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August Gardening – Sue McDougall

With spring only around the corner, Western Australia often experiences warm days throughout August.  While the sunshine is enjoyable, it’s the wintry wet days that are needed. There may still be dry soil in certain areas in the garden despite the winter rains. WA soils can become extremely water repellent and will not absorb water without some intervention. The addition of a quality wetting agent to water repellent soils at this time of the year will ensure the last of the winter rains soak into the soil.

We live with the threat of frost this month, particularly if the days have been clear and sunny. Protect tender young seedlings with a small tree branch, umbrella or shadecloth cover. Also protect young seedlings from slugs and snails as these destructive pests are very active at this time of the year and it doesn’t take many to devour a punnet of seedlings. Venture outside with a torch after dark and a container of salt solution which the slugs and snails can be thrown into after plucking them off the leaves. This is a quick, chemical-free way of reducing the population. Coffee grounds around seedlings will also help to protect the plants from further damage.

If there is access to a mini hot house or green house, later this month is the ideal time to germinate summer vegetable seedlings. Call into a Better Pets and Gardens store for the seed raising mix and seeds which is all that is needed to get started. Growing vegies from seed is economical and really easy. To find out how, download the “Make New Plants by Seeding” factsheet from the Better Pets and Gardens website.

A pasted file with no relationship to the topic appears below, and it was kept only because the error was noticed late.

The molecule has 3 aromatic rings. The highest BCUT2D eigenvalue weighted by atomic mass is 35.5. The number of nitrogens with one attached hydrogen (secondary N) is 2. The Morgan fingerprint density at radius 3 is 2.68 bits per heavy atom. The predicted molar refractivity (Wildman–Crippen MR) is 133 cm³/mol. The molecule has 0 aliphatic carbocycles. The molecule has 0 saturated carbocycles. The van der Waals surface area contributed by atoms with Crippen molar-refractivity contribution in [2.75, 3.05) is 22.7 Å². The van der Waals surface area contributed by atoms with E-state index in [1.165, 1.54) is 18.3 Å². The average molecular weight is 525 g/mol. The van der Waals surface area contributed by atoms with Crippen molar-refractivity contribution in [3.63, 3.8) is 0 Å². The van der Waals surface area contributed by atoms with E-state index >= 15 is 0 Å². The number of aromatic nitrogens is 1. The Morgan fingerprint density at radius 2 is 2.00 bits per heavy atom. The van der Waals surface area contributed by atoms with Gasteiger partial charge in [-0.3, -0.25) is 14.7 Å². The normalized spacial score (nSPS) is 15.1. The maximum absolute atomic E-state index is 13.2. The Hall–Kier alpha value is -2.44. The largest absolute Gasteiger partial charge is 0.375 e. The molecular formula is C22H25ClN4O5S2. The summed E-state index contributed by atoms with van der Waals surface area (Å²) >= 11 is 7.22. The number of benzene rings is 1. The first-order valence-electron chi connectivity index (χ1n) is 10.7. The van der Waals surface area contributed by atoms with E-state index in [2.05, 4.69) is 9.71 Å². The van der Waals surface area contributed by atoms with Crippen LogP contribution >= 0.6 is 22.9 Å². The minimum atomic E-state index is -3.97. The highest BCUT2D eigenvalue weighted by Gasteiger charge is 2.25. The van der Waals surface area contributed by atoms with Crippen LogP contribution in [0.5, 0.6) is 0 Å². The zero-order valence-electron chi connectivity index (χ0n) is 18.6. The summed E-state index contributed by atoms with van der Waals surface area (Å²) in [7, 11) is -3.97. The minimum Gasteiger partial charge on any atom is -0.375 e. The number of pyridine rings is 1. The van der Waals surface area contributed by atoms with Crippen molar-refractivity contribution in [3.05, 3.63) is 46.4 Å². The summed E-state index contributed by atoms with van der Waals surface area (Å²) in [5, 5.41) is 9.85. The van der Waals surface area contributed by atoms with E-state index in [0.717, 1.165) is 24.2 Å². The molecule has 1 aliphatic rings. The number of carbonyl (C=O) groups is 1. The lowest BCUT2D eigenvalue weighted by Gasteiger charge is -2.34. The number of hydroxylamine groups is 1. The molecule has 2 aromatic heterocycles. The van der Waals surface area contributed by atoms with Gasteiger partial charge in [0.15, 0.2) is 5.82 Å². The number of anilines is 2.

It’s the last chance to transplant advanced shrubs and trees. Take as much of the root system as possible to minimise root damage and moisture loss. If transporting them from one property to another, lay the plants down and wrap them in a sheet or hessian which will reduce moisture loss and stress. Plant them into well improved soil, apply a thick layer of organic mulch and keep them damp over the next few weeks. Apply a solution of Seasol around the root system fortnightly for the next few months.

Trim citrus trees after they have finished fruiting and before they have started to flower for next years fruiting. If leaves are slightly yellow apply Powerfeed or Fish Emulsion over the foliage, then at the beginning of September apply a controlled release fertiliser around the root zone, scratch it under the soil surface or apply it under organic mulch.

Keep an eye out for aphids on roses and vegie plants. These small sap sucking insects usually congregate on the new growth. Control them by squashing, hosing off with a high pressure spray of water or spraying a safe spray such as Beat a Bug or Natrasoap – available at Better Pets and Gardens. Remember that a ladybug will devour up to 400 aphids in its lifetime, so encouraging these beneficial insects to the garden is very important.

Replant indoor potted plants now to revitalise them as the weather warms up. Trim any damaged leaves and replant into premium potting mix. Rub a white oil solution over the foliage which will clean up any insects and leave the foliage shiny and glossy.


Written by Sue McDougall, a qualified horticulturalist and experienced garden centre owner who grew up in the WA wheatbelt and has had experience in gardening throughout the entire state.  You may know Sue as the garden expert on 6PR radio and by her many TV appearances.


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